The Pockets of My Brain
by Constance Breen
PageTurner Press and Media

"Eating a fudge pop and staring at the walls
In my mind I am wandering down these strange halls"

In this genuine, hearty collection of more than 140 individual poems—each approximating a page or two in length—Breen pays homage to her dying mother, her father, her friend Donna, and a range of her own experiences and emotions. To be sure, there are certain moments within these 160-plus pages that stand out as exemplary. In the poem “How I Am Still,” Breen begins, “There are no oceans between the oceans / Time is swept swiftly into the undertow.” In “For My Dad,” the poet writes that she will “always be your little girl / The one that you called monkey.” She paints a touching image when she adds, “With the side burns I used to twiddle,” of a baby girl playfully smitten with her father, and that is a beautiful thing. One appealing aspect is that with each poem presented, the exact date the poet authored it is shared with the reader.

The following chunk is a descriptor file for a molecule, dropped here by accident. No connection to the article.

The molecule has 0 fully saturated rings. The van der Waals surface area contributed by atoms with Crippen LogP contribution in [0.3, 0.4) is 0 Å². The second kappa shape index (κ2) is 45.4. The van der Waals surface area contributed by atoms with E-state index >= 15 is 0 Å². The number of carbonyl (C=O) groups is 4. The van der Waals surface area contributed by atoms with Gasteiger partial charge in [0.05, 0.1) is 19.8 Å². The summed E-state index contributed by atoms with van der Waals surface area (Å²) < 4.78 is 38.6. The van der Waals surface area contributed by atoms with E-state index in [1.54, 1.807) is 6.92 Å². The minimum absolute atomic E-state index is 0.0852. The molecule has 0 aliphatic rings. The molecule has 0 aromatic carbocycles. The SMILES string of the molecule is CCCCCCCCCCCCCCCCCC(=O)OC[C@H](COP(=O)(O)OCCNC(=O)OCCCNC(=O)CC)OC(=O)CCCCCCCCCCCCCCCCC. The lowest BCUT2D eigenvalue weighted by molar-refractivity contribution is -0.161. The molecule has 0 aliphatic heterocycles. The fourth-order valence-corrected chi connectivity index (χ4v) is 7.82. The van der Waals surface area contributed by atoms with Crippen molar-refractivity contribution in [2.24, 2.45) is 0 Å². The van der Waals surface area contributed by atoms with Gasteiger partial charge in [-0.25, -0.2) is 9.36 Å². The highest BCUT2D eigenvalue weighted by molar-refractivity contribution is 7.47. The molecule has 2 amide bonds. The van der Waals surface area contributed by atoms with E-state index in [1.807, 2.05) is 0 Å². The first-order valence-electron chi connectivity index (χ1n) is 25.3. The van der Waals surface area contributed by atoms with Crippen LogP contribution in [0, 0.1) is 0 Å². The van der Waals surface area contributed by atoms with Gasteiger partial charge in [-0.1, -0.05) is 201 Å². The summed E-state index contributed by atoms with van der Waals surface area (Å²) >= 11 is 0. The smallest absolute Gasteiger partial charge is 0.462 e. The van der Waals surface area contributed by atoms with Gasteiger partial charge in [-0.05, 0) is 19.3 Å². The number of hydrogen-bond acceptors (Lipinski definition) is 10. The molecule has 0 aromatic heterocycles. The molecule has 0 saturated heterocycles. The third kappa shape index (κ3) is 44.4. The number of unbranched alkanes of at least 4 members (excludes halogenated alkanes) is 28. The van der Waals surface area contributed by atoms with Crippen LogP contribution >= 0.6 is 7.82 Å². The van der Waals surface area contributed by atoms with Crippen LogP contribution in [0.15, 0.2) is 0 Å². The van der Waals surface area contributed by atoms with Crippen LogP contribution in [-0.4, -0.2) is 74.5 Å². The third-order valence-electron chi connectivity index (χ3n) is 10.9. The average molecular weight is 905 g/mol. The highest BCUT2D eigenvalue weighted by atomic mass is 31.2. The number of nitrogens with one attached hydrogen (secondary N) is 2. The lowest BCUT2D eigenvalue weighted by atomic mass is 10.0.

This is raw, confessional poetry. In other words, these poems do not necessarily attempt to paint a “poetic” picture or describe in poetic terms any particular narrative; rather, in the same vein as the accomplished poets Sylvia Plath and Anne Sexton, the speaker of these poems is telling the reader how she feels about a wide range of subjects and people close to her in her life and without holding back. The author here is to be applauded for producing a solid work of both length and breadth in which she uses the mighty power of the pen to create a book within which lovers of verse and words will find much to cherish.

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